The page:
Mortgage Insurance Premium Rates
FHA Mortgage Insurance Premium (MIP) rates have changed drastically for the year 2015. This is in large part due to the fact that the insurance reserves are reaching its highest expected total this year, enabling the FHA to pass the savings onto homebuyers, making home ownership a higher likelihood for many people. The high reserves are due to better performance on loan payments and the housing market, making it possible for insurance rates to come down. The rates seen today are the lowest they have been in the last few years, making FHA loans a great option for homebuyers.
FHA programs began back in 1934, when something needed to be done to stop the predatory lending that was occurring, causing potential homebuyers to put down as much as 50% on the home they were purchasing in combination with paying exceptionally high-interest rates. The FHA was formed and FHA loans became a reality. The only caveat that the FHA had for lenders was that they had to only fund “good loans.” These are the loans that the banks were sure the owners would not default on. If the banks did their part in providing only solid loans, the FHA would insure every loan that the bank offered through the FHA program. This made it possible for banks to provide more loans with less risk to their own profits.
FHA MIP rates were low for many years, but in 2008, they were forced to increase rather quickly and continue to do so at least five times afterward. This was in an effort to replenish the reserves that were lost due to the high number of risky loans that were being offered. The FHA had to dole out much more money than ever before in order to make good on their guarantee. This expense was then passed on to future FHA borrowers as they were then required to pay higher MIP rates in order to help the FHA replenish their reserves. This went on until 2013, when the FHA had to draw money from the US Treasury in order to stay afloat. Since then, however, thanks to stricter guidelines and better lending practices, the FHA has gotten back on its feet and has been able to lower the MIP rates once again.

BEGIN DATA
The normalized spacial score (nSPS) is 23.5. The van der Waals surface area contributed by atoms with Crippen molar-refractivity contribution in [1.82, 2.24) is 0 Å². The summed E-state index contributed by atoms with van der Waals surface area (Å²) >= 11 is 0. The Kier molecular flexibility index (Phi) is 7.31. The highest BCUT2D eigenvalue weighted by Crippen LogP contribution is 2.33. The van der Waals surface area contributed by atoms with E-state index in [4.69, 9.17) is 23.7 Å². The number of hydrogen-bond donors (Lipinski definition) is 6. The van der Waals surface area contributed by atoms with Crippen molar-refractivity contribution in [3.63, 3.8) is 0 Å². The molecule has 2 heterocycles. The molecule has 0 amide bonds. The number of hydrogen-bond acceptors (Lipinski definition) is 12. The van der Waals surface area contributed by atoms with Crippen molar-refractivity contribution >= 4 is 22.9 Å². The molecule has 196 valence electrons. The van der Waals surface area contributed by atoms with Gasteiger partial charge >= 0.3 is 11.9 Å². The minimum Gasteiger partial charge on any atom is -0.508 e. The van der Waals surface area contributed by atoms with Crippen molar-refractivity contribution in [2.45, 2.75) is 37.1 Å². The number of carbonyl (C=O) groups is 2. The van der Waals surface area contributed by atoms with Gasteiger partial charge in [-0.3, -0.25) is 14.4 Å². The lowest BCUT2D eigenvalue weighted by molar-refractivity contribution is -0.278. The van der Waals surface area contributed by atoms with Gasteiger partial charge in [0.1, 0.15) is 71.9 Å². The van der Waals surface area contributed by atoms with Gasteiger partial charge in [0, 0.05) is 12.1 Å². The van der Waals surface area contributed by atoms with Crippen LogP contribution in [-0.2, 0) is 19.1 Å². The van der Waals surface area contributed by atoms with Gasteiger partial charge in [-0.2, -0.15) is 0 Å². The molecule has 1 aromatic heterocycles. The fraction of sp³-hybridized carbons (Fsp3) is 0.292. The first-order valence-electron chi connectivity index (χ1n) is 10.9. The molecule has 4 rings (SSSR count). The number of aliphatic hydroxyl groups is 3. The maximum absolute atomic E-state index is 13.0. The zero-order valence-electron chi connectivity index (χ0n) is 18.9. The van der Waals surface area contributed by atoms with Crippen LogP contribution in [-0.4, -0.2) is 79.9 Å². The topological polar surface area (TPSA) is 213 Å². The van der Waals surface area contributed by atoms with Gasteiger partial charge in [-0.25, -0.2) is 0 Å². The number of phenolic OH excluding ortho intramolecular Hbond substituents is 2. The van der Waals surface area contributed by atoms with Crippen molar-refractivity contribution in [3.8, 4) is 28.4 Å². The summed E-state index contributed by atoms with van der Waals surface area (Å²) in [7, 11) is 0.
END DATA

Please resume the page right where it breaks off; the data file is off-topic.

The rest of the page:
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This History of MIP
The FHA MIP rates have changed drastically throughout the years. Before the crisis happened in 2008, rates were fairly reasonable….upfront MIP was just 1.5% and annual MIP was 0.55%. After October of 2008, however, the rates increased as follows:
- October 2008 – Upfront mortgage insurance increased to 1.75%
- April 2010 – Upfront mortgage insurance increased to 2.25%
- October 2010 – Upfront mortgage insurance decreased to 1.0% but annual MIP increased to 0.9%
- April 2011 – Annual mortgage insurance increased to 1.15%
- April 2012 – Upfront mortgage insurance increased to 1.75% and annual mortgage insurance increased to 1.25%
- April 2013 – Annual MIP increased to 1.35%
- January 2015 – Annual MIP decreased to 0.85%
As the FHA increased the PMI either upfront or annual, the other insurance was altered so as to adjust the total amount of money that MIP would cost borrowers.
What is Upfront Mortgage Insurance
Upfront mortgage insurance is the fees that you pay at the closing of your loan. Right now that rate is 1.75% of the loan amount. This amount can be paid in cash at the closing, along with your closing costs or you have the option to roll it into your loan. Upfront mortgage insurance costs do not count against your loan-to-value ratio, which makes it easy to roll the cost into the loan. On a $250,000 the upfront mortgage insurance is $4,375, which could be a lot of money to come up with in addition to closing costs and the 3.5% down payment that is required on FHA loans. The addition of this cost to the loan will make your LTV closer to 98% rather than 97.5% as was originally determined.
Annual Mortgage Insurance